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Veterans of glory years could be on the way out

The Sports Xchange
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It's tough to call a 12-4 record a disappointment, but Pittsburgh is one of the few places you can do so. The Steelers fought through major injuries throughout their lineup to compile that mark, barely failing to win the AFC North Division and a No. 1 or 2 playoff seed.

Then came the debacle in Denver in the first playoff game when, heavily favored, the Steelers were upset by Tim Tebow and the Broncos.

One drive cost them the No. 1 seed in the AFC -- a 92-yarder by Baltimore in Heinz Field on Nov. 6 that ended in a Ravens touchdown with eight seconds left and a 23-20 loss for the Steelers.

In reality, though, this was not a strong Pittsburgh team, and it beat only one tough opponent, the Patriots. Severe injuries to former Pro Bowl linebackers James Harrison and LaMarr Woodley seriously affected the pass rush and probably contributed to the defense's pathetic total of 15 takeaways. Quarterback Ben Roethlisberger fought through several injuries, and the offensive line was in a constant state of flux.

There likely will be no coaching changes, except for Bruce Arians' retirement as offensive coordinator on Jan. 20.

There will be player changes, however, and they will be painful ones, as the transition from the former Super Bowl teams continues. Among those in jeopardy of losing their jobs are venerable veterans such as James Farrior, Hines Ward, Aaron Smith, Casey Hampton, Chris Kemoeatu, Max Starks, Charlie Batch and Chris Hoke.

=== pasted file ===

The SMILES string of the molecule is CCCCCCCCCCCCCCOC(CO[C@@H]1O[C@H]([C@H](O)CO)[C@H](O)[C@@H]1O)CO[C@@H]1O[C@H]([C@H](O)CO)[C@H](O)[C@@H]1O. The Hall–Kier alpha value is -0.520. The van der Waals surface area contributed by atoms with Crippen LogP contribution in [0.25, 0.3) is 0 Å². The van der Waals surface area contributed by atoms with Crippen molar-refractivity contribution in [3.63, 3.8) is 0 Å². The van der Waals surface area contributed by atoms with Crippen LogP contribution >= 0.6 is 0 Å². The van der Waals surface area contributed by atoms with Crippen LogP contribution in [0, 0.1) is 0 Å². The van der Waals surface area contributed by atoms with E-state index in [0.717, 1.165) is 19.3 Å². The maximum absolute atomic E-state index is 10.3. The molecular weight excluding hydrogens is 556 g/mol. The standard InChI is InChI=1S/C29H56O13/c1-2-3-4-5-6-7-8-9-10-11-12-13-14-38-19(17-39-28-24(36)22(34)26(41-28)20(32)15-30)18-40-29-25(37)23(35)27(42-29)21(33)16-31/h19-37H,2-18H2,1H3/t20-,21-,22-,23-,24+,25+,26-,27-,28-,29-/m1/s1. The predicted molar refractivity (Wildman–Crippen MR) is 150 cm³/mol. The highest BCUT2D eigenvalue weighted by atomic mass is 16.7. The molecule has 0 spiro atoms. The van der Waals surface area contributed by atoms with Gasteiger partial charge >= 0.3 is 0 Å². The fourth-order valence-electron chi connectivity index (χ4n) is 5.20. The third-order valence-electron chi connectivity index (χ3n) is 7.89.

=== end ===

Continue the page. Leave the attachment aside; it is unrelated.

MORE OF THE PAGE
"There's always going to be changes," coach Mike Tomlin said. "There are changes every year. I am not going to sit here and pretend like there's not going to be changes. To what extent, at this point I am not ready to address.

"That's why I enjoy these journeys. They are precious. At the end of this thing, the wheels do continue to turn. There will be some changes. We will see where this all takes us. Right now, I just have a great deal of respect and appreciation for the men in that room and what they are willing to do for us this year."

The Steelers have gradually worked in younger players, and they did so this season. Antonio Brown opened as the No. 4 receiver in his second season and not only became a starter in November but also the team MVP by the end of the season.

The main area of concern again lies in the offensive line. The Steelers had 10 different starting lineups because of injuries and lack of performance. Kemoeatu, for example, was yanked after three and a half years as the starting left guard because of both lack of performance and self-discipline. The Steelers have two good linemen, center Maurkice Pouncey and rookie tackle Marcus Gilbert, and they will look to improve elsewhere in the unit.

The linemen need to do a better job of protecting Roethlisberger and blocking for the run, particularly near the end zone, where the team had particular trouble scoring touchdowns.

Copyright (C) 2012 The Sports Xchange. All Rights Reserved.

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